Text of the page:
The lift was, well, you can guess – very grey, but the orange light inside made it gleam different colours. The lift sped up to Level Three and stopped with a big shake and a massive bang. The walls trembled. Amy and James collapsed on the floor. Kiwi pinned herself up against the wall.
“Embarrassingly, we haven’t quite mastered lift technology yet. But, you’ll get used to it,” said Kiwi, as the kittens staggered to their feet. As they exited the lift – rather quickly, in case it decided to rush off – they noticed that the corridor was a faint red – under a layer of grey, it seemed – as were the floor, ceiling and doors.
“You may notice the red tint to everything here,” said Kiwi. “This is the very heart of the building. Remember how we got here. There is only one way. If anything bad happens, or someone finds out the route who shouldn’t, we change how you can get to this room.”
The kittens listened silently, their tails bobbing in weird directions. Amy wanted to scratch, but stopped herself.
They turned right and then left, and then left again, and finally right, walking until they came to a red door with a sign perched on it: Inspector Furrball. Kiwi knocked three times and entered.
Inside, the sound of music flooded their ears and a short, chubby, ginger tomcat bellowed a hello from the corner of the room. From behind a pair of round glasses balanced on the end of a big pink nose, two bright, golden, clear eyes beamed out. He wore a bright red waistcoat with a golden watch hung on the end of a golden chain. It glinted and ticked silently.
“So, who have we here?” asked Inspector Furrball, stroking his whiskers. Amy noticed a small mouse keyring on his desk and shivered. Surely, it must be a fake!
“These are two friends of mine – Ames and Jimster,” said Kiwi, pushing the bewildered kittens forward. “It’s their first visit to Cat City.”
“He-hello,” they stammered in unison.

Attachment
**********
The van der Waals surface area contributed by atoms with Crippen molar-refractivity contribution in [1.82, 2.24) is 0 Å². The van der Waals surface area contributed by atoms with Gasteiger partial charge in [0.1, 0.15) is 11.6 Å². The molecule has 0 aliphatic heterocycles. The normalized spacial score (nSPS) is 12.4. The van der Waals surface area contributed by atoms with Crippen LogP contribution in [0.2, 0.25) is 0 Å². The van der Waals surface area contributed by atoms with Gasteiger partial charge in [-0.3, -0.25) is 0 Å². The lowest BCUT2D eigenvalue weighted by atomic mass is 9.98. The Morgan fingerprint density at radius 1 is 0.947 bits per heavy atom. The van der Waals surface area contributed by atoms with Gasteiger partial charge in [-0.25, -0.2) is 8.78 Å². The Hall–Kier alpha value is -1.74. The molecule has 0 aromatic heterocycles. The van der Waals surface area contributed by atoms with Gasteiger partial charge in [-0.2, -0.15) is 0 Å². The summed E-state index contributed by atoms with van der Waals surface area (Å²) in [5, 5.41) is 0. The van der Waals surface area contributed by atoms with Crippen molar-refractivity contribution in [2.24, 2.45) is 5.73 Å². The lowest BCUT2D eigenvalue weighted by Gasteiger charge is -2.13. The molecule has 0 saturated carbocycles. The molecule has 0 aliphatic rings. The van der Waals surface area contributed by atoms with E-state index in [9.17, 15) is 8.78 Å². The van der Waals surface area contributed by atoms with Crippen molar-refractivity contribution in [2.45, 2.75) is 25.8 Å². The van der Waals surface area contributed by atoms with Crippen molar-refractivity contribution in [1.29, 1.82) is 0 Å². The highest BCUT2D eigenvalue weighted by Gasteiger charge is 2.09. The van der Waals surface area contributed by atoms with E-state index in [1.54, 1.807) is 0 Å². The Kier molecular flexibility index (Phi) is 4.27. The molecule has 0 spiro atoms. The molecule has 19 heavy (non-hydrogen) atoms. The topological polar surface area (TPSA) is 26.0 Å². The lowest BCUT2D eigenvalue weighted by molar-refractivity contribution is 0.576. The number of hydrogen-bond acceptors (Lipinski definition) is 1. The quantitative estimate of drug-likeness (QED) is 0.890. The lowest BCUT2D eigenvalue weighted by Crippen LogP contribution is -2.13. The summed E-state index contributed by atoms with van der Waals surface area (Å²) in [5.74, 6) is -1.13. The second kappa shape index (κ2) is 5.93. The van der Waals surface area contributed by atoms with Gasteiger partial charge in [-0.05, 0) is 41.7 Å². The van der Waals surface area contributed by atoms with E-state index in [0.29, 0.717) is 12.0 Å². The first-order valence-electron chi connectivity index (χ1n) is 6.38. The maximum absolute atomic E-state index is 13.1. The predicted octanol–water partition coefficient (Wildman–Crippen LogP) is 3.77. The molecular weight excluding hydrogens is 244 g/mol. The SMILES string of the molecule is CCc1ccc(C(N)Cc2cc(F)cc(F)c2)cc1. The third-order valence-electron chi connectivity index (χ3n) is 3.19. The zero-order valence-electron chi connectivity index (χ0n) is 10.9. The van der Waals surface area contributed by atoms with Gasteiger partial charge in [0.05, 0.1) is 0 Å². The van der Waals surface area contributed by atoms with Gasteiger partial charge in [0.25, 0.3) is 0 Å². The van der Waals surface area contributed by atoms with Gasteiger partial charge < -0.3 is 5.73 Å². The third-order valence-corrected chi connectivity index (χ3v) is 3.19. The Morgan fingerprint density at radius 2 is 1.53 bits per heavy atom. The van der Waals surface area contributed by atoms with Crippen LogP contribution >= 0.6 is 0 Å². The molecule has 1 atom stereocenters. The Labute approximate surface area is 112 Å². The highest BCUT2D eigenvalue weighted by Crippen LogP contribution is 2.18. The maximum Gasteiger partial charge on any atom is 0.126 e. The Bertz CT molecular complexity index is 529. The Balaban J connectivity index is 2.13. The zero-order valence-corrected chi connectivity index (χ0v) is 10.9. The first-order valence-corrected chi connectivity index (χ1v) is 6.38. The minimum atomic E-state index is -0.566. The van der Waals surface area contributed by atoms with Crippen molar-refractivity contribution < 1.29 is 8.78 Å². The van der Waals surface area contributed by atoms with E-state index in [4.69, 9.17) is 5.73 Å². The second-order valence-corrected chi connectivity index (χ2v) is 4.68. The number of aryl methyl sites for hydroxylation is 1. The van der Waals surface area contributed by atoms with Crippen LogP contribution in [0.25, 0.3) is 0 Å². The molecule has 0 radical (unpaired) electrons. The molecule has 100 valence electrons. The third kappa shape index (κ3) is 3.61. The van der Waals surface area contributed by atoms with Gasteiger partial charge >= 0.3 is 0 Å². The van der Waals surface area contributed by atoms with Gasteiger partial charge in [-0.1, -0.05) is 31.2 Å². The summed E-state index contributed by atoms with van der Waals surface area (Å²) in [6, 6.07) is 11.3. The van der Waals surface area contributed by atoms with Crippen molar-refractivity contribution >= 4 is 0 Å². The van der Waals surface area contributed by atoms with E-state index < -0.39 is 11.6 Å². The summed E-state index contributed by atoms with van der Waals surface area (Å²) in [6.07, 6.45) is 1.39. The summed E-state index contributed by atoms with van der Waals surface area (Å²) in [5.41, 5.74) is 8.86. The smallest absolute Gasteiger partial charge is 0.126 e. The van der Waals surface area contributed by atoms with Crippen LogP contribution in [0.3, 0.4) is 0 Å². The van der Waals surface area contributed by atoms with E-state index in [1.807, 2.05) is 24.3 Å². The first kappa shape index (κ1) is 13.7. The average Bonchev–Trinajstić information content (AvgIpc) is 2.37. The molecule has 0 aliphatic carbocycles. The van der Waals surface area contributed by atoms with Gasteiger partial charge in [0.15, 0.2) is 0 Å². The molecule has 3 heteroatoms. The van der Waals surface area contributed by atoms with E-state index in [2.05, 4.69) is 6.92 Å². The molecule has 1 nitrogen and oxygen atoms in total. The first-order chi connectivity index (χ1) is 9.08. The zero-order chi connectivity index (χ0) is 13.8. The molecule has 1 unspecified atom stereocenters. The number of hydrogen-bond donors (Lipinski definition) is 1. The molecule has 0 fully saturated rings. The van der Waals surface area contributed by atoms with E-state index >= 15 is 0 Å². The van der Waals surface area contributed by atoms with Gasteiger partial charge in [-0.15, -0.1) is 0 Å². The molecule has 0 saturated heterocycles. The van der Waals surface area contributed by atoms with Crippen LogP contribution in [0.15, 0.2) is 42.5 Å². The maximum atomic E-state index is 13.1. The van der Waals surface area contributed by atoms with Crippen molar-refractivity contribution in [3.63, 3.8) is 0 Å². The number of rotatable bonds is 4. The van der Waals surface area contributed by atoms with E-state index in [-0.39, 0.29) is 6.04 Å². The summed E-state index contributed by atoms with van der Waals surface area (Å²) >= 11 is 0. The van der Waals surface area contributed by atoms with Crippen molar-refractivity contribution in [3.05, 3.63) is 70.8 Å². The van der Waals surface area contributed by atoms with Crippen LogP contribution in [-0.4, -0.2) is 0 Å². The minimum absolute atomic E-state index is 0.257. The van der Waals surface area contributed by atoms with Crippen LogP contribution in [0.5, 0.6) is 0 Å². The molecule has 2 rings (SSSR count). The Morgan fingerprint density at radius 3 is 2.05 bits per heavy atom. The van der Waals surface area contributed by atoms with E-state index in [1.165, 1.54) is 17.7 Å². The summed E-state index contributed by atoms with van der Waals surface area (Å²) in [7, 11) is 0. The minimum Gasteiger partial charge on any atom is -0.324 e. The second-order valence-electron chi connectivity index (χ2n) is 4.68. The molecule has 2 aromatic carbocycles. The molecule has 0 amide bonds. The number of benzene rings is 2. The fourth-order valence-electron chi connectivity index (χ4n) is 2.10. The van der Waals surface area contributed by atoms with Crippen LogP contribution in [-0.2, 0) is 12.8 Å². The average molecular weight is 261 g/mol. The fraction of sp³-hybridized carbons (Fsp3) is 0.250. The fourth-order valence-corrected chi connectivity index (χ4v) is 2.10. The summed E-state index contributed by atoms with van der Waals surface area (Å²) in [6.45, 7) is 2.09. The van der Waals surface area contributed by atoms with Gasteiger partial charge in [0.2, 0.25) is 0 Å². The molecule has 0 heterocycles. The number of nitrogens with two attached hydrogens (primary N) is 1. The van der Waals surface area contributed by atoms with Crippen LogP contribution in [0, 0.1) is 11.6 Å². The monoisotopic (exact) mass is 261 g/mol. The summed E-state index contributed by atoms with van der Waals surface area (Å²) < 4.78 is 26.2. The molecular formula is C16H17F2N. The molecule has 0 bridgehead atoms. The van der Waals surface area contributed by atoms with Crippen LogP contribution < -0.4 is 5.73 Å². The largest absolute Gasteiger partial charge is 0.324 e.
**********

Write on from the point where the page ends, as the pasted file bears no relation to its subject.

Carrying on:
“Funny accents,” said the inspector, peering forward at them. “Have they got passes?”
“Not yet. I was hoping you could help with that,” replied Kiwi.
“Shouldn’t be a problem,” said Furrball. “If you can vouch for them.”
The inspector peered closer at the two kittens. Something weird, he thought, and then waved the idea out of his head.
“Well,” said Kiwi with a cough, trying to distract the inspector, whom she knew was too intelligent to be fooled for long, “I heard that you need my help. I got the message by robin today.”
“Yes. But first things first,” said Furrball. “Are you thirsty?”
Kiwi looked nervous.
“No, I’m okay,” said Amy, wondering what Kiwi meant by message by robin. Did a robin send a message? Did he carry it in his beak, or could birds speak to cats here? And didn’t cats eat birds? This was confusing.
“Yessssss,” cried James with his tongue out, forgetting to purr.
Furrball looked surprised. He tapped the buzzer on his desk with his paw and asked someone for refreshments. Kiwi sat down on a red cushion and wrapped her tail around her. James and Amy copied, finding two unbelievably comfortable cushions on the red carpet. The door pushed open and a tall, grey cat in a green dress walked in, pushing a small trolley with running cat feet. “Milk, cream, rice pudding, mousie mousse, yogurt or biscuits?” she asked, handing round little red saucers. Amy stifled a giggle and took a saucer.
“Thank you Miss Kitty,” said Furrball, looking a little bit red in the face. She smiled and closed the door.